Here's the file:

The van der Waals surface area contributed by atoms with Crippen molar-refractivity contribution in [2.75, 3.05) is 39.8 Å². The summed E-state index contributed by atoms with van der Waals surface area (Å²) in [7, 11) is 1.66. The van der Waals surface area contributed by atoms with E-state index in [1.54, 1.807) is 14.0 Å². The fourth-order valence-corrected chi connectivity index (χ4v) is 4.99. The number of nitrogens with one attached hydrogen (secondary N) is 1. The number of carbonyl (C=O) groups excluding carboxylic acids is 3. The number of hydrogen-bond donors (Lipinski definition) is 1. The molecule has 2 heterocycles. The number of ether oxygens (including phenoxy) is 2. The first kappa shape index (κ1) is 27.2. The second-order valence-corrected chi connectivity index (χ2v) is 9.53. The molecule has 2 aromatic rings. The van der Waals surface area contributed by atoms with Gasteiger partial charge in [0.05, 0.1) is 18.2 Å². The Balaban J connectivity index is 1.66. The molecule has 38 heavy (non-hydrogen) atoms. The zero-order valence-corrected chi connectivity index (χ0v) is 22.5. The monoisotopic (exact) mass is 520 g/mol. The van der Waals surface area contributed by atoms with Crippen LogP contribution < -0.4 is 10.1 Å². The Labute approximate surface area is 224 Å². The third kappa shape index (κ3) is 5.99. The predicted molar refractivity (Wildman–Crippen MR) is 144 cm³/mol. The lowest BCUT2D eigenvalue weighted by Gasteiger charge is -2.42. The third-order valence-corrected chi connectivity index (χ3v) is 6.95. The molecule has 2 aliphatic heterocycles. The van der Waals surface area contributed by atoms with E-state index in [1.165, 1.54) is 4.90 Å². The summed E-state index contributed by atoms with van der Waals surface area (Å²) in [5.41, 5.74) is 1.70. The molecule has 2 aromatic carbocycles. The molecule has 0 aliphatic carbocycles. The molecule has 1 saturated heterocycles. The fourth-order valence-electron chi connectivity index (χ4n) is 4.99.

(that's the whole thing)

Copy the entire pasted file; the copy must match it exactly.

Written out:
The van der Waals surface area contributed by atoms with Crippen molar-refractivity contribution in [2.75, 3.05) is 39.8 Å². The summed E-state index contributed by atoms with van der Waals surface area (Å²) in [7, 11) is 1.66. The van der Waals surface area contributed by atoms with E-state index in [1.54, 1.807) is 14.0 Å². The fourth-order valence-corrected chi connectivity index (χ4v) is 4.99. The number of nitrogens with one attached hydrogen (secondary N) is 1. The number of carbonyl (C=O) groups excluding carboxylic acids is 3. The number of hydrogen-bond donors (Lipinski definition) is 1. The molecule has 2 heterocycles. The number of ether oxygens (including phenoxy) is 2. The first kappa shape index (κ1) is 27.2. The second-order valence-corrected chi connectivity index (χ2v) is 9.53. The molecule has 2 aromatic rings. The van der Waals surface area contributed by atoms with Gasteiger partial charge in [0.05, 0.1) is 18.2 Å². The Balaban J connectivity index is 1.66. The molecule has 38 heavy (non-hydrogen) atoms. The zero-order valence-corrected chi connectivity index (χ0v) is 22.5. The monoisotopic (exact) mass is 520 g/mol. The van der Waals surface area contributed by atoms with Crippen LogP contribution < -0.4 is 10.1 Å². The Labute approximate surface area is 224 Å². The third kappa shape index (κ3) is 5.99. The predicted molar refractivity (Wildman–Crippen MR) is 144 cm³/mol. The lowest BCUT2D eigenvalue weighted by Gasteiger charge is -2.42. The third-order valence-corrected chi connectivity index (χ3v) is 6.95. The molecule has 2 aliphatic heterocycles. The van der Waals surface area contributed by atoms with E-state index in [1.165, 1.54) is 4.90 Å². The summed E-state index contributed by atoms with van der Waals surface area (Å²) in [5.41, 5.74) is 1.70. The molecule has 2 aromatic carbocycles. The molecule has 0 aliphatic carbocycles. The molecule has 1 saturated heterocycles. The fourth-order valence-electron chi connectivity index (χ4n) is 4.99.